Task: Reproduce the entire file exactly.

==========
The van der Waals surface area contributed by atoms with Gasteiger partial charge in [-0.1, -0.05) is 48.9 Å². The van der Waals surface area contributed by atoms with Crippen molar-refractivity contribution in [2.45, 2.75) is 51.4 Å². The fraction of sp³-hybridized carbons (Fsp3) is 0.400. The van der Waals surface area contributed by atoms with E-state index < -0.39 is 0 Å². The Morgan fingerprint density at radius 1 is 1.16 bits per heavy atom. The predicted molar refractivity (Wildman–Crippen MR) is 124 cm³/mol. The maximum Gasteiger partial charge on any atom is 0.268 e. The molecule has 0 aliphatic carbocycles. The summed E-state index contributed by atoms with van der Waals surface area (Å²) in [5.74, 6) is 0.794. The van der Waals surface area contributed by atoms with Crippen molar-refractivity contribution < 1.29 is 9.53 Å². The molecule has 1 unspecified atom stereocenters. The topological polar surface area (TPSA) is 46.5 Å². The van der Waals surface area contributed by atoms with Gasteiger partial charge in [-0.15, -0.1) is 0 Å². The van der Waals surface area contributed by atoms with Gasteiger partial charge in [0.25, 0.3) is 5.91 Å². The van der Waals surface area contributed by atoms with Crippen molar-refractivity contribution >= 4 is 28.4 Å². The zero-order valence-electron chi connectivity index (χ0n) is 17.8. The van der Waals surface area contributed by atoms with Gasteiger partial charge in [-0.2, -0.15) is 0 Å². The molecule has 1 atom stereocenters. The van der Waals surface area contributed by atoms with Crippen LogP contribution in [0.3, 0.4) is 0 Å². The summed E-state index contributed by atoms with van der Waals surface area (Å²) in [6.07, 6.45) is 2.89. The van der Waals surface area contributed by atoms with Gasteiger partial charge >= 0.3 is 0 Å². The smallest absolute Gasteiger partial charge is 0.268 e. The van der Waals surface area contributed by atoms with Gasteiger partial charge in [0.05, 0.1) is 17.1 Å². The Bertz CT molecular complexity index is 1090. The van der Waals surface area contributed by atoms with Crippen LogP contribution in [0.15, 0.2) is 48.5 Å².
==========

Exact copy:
The van der Waals surface area contributed by atoms with Gasteiger partial charge in [-0.1, -0.05) is 48.9 Å². The van der Waals surface area contributed by atoms with Crippen molar-refractivity contribution in [2.45, 2.75) is 51.4 Å². The fraction of sp³-hybridized carbons (Fsp3) is 0.400. The van der Waals surface area contributed by atoms with E-state index < -0.39 is 0 Å². The Morgan fingerprint density at radius 1 is 1.16 bits per heavy atom. The predicted molar refractivity (Wildman–Crippen MR) is 124 cm³/mol. The maximum Gasteiger partial charge on any atom is 0.268 e. The molecule has 0 aliphatic carbocycles. The summed E-state index contributed by atoms with van der Waals surface area (Å²) in [5.74, 6) is 0.794. The van der Waals surface area contributed by atoms with Crippen molar-refractivity contribution < 1.29 is 9.53 Å². The molecule has 1 unspecified atom stereocenters. The topological polar surface area (TPSA) is 46.5 Å². The van der Waals surface area contributed by atoms with Gasteiger partial charge in [-0.15, -0.1) is 0 Å². The van der Waals surface area contributed by atoms with Gasteiger partial charge in [0.25, 0.3) is 5.91 Å². The van der Waals surface area contributed by atoms with Crippen molar-refractivity contribution >= 4 is 28.4 Å². The zero-order valence-electron chi connectivity index (χ0n) is 17.8. The van der Waals surface area contributed by atoms with Gasteiger partial charge in [-0.2, -0.15) is 0 Å². The molecule has 1 atom stereocenters. The van der Waals surface area contributed by atoms with Crippen LogP contribution in [0.3, 0.4) is 0 Å². The summed E-state index contributed by atoms with van der Waals surface area (Å²) in [6.07, 6.45) is 2.89. The van der Waals surface area contributed by atoms with Gasteiger partial charge >= 0.3 is 0 Å². The smallest absolute Gasteiger partial charge is 0.268 e. The van der Waals surface area contributed by atoms with Gasteiger partial charge in [0.05, 0.1) is 17.1 Å². The Bertz CT molecular complexity index is 1090. The van der Waals surface area contributed by atoms with Crippen LogP contribution in [0.15, 0.2) is 48.5 Å².